mediterranean diet and brain powermediterranean diet and brain powerA Mediterranean diet combined with an increase in nuts and olive oil can help protect the brain from cognitive decline due to aging. (Photo: SMarina/Shutterstock)

Can a diet boost your brain power?

New study shows how Mediterranean foods like nuts and olive oil may ward off cognitive decline.

The Mediterranean diet just gave us all another reason to rethink our eating habits.

The popular food regimen, with a focus on vegetables, protein-packed fish, olive oil, nuts, fruits and low amounts of meat and dairy, is not only wonderful for hearts and waistlines, but also for the very thing you're using to read this sentence.

An intensive, four-year study discovered that the Mediterranean diet, supplemented with a small increase in the daily consumption of nuts and olive oil, can help protect the brain from the damaging effects of aging. This is a potentially crucial weapon in the difficult fight against cognitive decline, dementia and devastating diseases such as Alzheimer's.

mediterranean diet and brain powerMediterranean yum: This healthy beetroot pizza includes pine nuts, rosemary and small amounts of feta cheese. (Photo: Yulia von Eisenstein/Shutterstock)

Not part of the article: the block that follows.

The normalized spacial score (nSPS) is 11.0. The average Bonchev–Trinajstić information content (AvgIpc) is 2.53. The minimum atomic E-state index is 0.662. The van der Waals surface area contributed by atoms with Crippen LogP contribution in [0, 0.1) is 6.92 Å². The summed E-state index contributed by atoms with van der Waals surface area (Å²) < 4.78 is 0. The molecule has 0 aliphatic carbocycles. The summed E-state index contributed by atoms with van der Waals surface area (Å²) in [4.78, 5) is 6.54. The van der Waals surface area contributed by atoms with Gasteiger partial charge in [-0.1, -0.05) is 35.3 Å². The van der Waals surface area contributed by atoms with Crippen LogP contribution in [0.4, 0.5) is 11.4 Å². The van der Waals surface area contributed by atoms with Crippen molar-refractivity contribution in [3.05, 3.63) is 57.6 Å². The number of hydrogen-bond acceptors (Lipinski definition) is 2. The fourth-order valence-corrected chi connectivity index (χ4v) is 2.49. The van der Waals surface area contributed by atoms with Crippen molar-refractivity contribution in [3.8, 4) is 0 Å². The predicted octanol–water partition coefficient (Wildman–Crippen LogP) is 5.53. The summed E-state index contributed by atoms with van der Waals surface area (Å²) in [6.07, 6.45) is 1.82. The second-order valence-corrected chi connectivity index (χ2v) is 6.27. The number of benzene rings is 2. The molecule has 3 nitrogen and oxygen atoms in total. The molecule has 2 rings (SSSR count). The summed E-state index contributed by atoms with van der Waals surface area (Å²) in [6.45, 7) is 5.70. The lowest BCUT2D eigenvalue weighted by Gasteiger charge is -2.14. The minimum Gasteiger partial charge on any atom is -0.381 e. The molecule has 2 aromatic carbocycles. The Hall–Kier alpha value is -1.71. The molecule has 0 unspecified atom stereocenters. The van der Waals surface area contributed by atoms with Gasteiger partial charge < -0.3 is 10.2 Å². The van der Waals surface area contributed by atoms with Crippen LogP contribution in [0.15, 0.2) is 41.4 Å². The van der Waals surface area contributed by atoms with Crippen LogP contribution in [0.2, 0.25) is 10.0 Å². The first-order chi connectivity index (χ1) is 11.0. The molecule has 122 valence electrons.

The study involved 447 cognitively healthy participants, ages 55 to 80 years old, who were divided into three groups. Two groups were told to follow a Mediterranean diet and asked to increase their consumption of extra virgin olive oil (to 5 tablespoons per day) or increase their consumption of nuts (walnuts, hazelnuts and almonds). The third group was told to simply follow a low-fat diet.

At the end of the clinical trial, the researchers found that the nuts and olive oil groups outperformed the control group on both memory tests and skills requiring quick thinking. Dr. Emilio Ros, who led the study at the Hospital Clinic at the University of Barcelona in Spain, believes this force field for cognitive function likely comes from the abundance of antioxidants and anti-inflammatory agents found in the supplemental foods.

mediterranean diet foodAdding some extra virgin olive oil and nuts to your vegetables is not only delicious, but also good for your brain. (Photo: Brent Hofacker/Shutterstock)

While it's not recommended that you start doing shots of olive oil and gorging on walnuts, supplementing these superfoods with a diet rich in vegetables and low in meat and dairy is likely a great place to start.

If all this food for thought has you wanting to take action right away, the fine team here at From The Grapevine has already compiled a complete Mediterranean menu to help you get started. Want even more? Our resident chefs Miriam Kresh and Sarah F. Berkowitz have hundreds of tasty recipes in our Israeli kitchen.

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